Submitted by Anonymous Coward
An anonymous reader writes "Practically every computer system appears to be at the mercy of at least one individual who holds root or whatever other superuser identity can destroy (or subvert, etc.) that system. Each application on a system has the same weakness. However, making a system require multiple individuals for any root operation (think of the classic two-keys to launch a nuke) has shortcomings: simple operations sometimes require root, and would be enormously cumbersome if they needed a consensus of administrators to execute. There is the idea of a Distributed Administration Network, which is like a cluster of independently-administered servers, but this is a limited case for deployment of certain applications... and anyway it is still presumably vaporware. Are there more sweeping yet practical solutions out there for avoiding the weakness of a singular empowered superuser?"

Comment: Mathematics for Programmers (Score 1) 609

by Riventree (#31610870) Attached to: Math Skills For Programmers — Necessary Or Not?
Like the above poster says: math comes in flavors. Choose the right ones I've worked at small niche-tech companies, and big companies including Google and Amazon. In my experience, calculus and statistics are of *minor* use, but discrete mathematics, combinatorics, graph theory, big-O, etc are *ESSENTIAL* to being a top-tier contributor as a programmer. My degree required 3 semesters of calculus and 2 of statistics. They have been of almost no value at all on a month-to-month basis. I took 3 semesters of "elective" math in other areas (discrete/linear-A/combinatorics) which have helped me on a DAILY or HOURLY basis as a programmer. I'm confident that most of my peers would agree.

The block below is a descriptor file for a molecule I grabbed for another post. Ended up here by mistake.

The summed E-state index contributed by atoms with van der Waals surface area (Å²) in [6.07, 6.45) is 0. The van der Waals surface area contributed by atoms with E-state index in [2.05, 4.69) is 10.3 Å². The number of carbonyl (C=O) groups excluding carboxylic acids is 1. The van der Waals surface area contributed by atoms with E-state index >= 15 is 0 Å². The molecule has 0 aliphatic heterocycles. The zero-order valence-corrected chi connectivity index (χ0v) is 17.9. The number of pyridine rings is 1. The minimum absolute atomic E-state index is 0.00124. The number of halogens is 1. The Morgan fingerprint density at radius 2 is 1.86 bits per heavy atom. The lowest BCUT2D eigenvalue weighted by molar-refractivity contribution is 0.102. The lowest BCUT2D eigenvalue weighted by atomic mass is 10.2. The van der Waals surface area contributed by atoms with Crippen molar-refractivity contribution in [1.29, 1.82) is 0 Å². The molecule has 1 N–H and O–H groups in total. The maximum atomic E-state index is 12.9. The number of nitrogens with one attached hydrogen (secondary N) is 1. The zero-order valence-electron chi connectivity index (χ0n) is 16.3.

Debian

Debian Elevates KFreeBSD Port to First-Class Status 376

Posted by timothy
from the you-want-options-here-are-options dept.
Reader tail.man points out this press release from Debian which says that the port of the Debian system to the FreeBSD kernel will be given equal footing alongside Debian's several other release ports, starting with the release of Squeeze. Excerpting from this release: "The kFreeBSD architectures for the AMD64/Intel EM64T and i386 processor architectures are now release architectures. Severe bugs on these architectures will be considered release critical the same way as bugs on other architectures like armel or i386 are. If a particular package does not build or work properly on such an architecture this problem is considered release-critical. Debian's main motivation for the inclusion of the FreeBSD kernel into the official release process is the opportunity to offer to its users a broader choice of kernels and also include a kernel that provides features such as jails, the OpenBSD Packet Filter and support for NDIS drivers in the mainline kernel with full support."